Fur Real Blog - "Veterinary Technician Appreciation" October 2018

<? echo $title; ?>Veterinary Technician Appreciation

It’s October and that means Veterinary Technician Appreciation Week is upon us! The tradition started in June 1993 when a resolution by the National Association of Veterinary Technicians (NAVTA) was passed. With this resolution, every third week in October was declared as National Veterinary Technician Week. The main goals of Vet Tech Week are to give information to the public by educating it about what a veterinary technician does and to develop the higher value of the profession.

So, who is today’s veterinary technician? At first glance one may think the veterinary technician assists the veterinarian during exams, restraining animals, cuts nails, and cleans up around the hospital. Although those things are true, today’s veterinary technician does so much more. It first starts with a good education.

There are so many technicians that started in the field as assistants and worked their way up to “technician”. Learning on the job was the way it was done, learning how to do things in practice, but not the why. That’s where getting a good education comes in. Technician schools are popping up everywhere as the demand grows. Whether it’s a two or four-year brick and mortar school or an online program, students are taught the skills needed to graduate with a degree and are prepared to sit for the VTNE, the Veterinary Technician National Exam. Passing the exam means the technician have the competency of entry – level technicians.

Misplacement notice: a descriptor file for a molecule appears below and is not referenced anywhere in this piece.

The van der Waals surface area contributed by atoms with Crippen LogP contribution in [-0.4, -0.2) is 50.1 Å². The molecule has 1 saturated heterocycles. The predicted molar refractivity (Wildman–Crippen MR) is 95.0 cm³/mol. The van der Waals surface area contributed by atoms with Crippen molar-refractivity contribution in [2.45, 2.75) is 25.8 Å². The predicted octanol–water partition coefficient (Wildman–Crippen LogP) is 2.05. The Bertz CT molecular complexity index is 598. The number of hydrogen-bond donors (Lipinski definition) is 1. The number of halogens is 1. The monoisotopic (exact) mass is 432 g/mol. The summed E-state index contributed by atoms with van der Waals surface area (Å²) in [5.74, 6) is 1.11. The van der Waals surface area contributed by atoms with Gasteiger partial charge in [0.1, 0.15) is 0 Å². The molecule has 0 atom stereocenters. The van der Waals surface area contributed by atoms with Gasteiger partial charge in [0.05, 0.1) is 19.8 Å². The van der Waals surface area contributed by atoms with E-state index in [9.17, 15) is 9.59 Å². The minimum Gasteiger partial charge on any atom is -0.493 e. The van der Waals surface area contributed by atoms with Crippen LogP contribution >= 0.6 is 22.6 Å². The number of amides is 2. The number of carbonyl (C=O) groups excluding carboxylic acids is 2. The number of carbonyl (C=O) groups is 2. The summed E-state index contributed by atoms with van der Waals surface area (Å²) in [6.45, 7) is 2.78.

What is considered an “entry – level” technician according to the American Veterinary Medical Association (AVMA)? Much more than you would think. In school, prospective veterinary technicians study: Anatomy and Physiology, Parasitology, Disease, Chemistry, and lots of math. The VTNE includes nine major areas of focus (called domains):

  1. Anesthesia
  2. Emergency medicine (Critical Care)
  3. Pharmacy and Pharmacology
  4. Pain Management/Analgesia
  5. Dentistry
  6. Laboratory Procedures
  7. Diagnostic Imaging
  8. Animal Care and Nursing
  9. Surgical Nursing

The exam includes large animal and exotics in addition to small animal medicine. Unlike human nurses, veterinary technicians have to be knowledgeable about not just on species, but several.

Once the technician passes the VTNE, the state then credentials him or her as licensed, registered, or certified depending on the state. More and more states are requiring technicians to be credentialled, and, going forward there is a movement to change credentialed technician’s title to “Veterinary Nurses” to separate them from non-credentialed technicians.

So next time you are at the vet and your technician is “just” restraining your pet or “just” cutting their nails with a smile, remember that chances are that they took the time to get the education to properly take care of your furry family member as a; phlebotomist, a lab technician, a surgery assistant, an x-ray technician, and so much more, all the while making sure your pet is loved and cared for. Let’s wish all veterinary technicians a Happy Veterinary Technician Appreciation Week!



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